A 1961 Massacre of Algerians in Paris When the Media Failed the Test

By Napoli, James J. | Washington Report on Middle East Affairs, August/September 2016 | Go to article overview

A 1961 Massacre of Algerians in Paris When the Media Failed the Test


Napoli, James J., Washington Report on Middle East Affairs


A colleague of mine in Cairo told me a story a few years ago about a massacre in the streets of Paris.

He was a news service reporter at the time of the violence in the French capital -Oct. 17, 1961-and saw tens of bodies of dead Algerians piled like cordwood in the center of the city in the wake of what would now be called a police riot.

But his superiors at the news agency stopped him from telling the full story then, and most of the world paid little attention to the thin news coverage that the massacre did receive. Even now, the events of that time are not widely known and many people, like myself, had never heard of them at all.

This year is an apt time to recall what happened, and not only because this is the 35th anniversary year of Algerian independence. The continuing civil war in Algeria and the growing violence and racism in France, as well as the appalling slaughters taking place elsewhere in the world, give it a disturbing currency.

Here's what happened:

Unarmed Algerian Muslims demonstrating in central Paris against a discriminatory curfew were beaten, shot, garotted and even drowned by police and special troops. Thousands were rounded up and taken to detention centers around the city and the prefecture of police, where there were more beatings and killings.

How many died? No one seems to know for sure, even now. Probably around 200.

It seems astonishing today, from this perspective, that such a thing could happen in the middle of a major Western capital closely covered by the international media. This was not Kabul, Beijing, Hebron or some Bosnian backwater, after all, but the City of Light-Paris.

But the Fifth Republic under President Charles de Gaulle was in trouble in October 1961. De Gaulle, who was primarily interested in establishing France's pre-eminent position in Western Europe and the world, found himself presiding over domestic chaos. France was constantly disrupted by strikes and protests by farmers and workers, as well as by terrorism from opposing organizations: the Front de Libération Nationale (FLN), representing the Algerian nationalist independence movement, and the Organisation Armée SecrÃ*te (OAS), a group of disaffected soldiers, politicians and others committed to keeping Algeria French. The OAS rightly perceived that de Gaulle was bound to free France from the burden of its last major colonial holding, so he could get on with the business of making France the economic and political power of his lofty ambition.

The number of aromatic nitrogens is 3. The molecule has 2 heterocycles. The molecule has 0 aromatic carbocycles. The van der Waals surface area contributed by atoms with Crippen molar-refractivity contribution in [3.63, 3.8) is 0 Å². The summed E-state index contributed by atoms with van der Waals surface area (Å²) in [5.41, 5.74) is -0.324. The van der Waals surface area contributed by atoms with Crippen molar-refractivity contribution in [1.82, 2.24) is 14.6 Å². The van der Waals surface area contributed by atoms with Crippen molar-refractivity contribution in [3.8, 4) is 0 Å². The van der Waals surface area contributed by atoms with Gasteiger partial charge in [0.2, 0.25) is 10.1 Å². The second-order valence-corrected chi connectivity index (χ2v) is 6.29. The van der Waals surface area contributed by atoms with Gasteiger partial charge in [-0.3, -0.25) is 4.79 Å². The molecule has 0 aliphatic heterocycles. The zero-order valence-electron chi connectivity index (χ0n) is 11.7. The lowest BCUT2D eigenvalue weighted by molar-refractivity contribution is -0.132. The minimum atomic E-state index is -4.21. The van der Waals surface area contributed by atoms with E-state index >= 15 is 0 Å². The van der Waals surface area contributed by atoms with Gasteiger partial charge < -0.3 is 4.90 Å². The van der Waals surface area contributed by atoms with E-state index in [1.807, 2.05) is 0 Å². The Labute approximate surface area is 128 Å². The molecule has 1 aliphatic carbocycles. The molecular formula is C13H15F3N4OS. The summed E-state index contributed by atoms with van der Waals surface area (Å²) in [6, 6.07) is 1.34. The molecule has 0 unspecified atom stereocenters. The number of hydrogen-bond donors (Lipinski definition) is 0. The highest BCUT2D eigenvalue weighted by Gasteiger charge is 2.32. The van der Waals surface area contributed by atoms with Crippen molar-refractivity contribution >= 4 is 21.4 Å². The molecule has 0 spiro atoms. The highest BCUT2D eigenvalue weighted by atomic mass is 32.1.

Eyewitness reports recounted stranglings by police.

But the vicious war in Algeria, marked by bloody atrocities committed on all sides, had been grinding on for nearly seven years. Terrorist attacks in Paris and other French cities had claimed dozens of lives of police, provoking what Interior Minister Roger Frey called la juste colÃ*re-the just anger-of the police. They vented that anger on the evening of Oct. 17. About 30,000 Muslims-from among some 200,000 Algerians, ostensibly French citizens, living in and around Paris-descended upon the boulevards of central Paris from three different directions. The demonstration of men, women and children was called by the FLN to protest an 8:30 p.m. curfew imposed only on Muslims.

The demonstrators were met by about 7,000 police and members of special Republican Security companies, armed with heavy truncheons or guns. They let loose on the demonstrators in, among other places, Saint Germain-des-Prés, the Opéra, the Place de la Concorde, the Champs Elysée, around the Place de l'Ã toile and, on the edges of the city, at the Rond Point de la Defense beyond Neuilly. …

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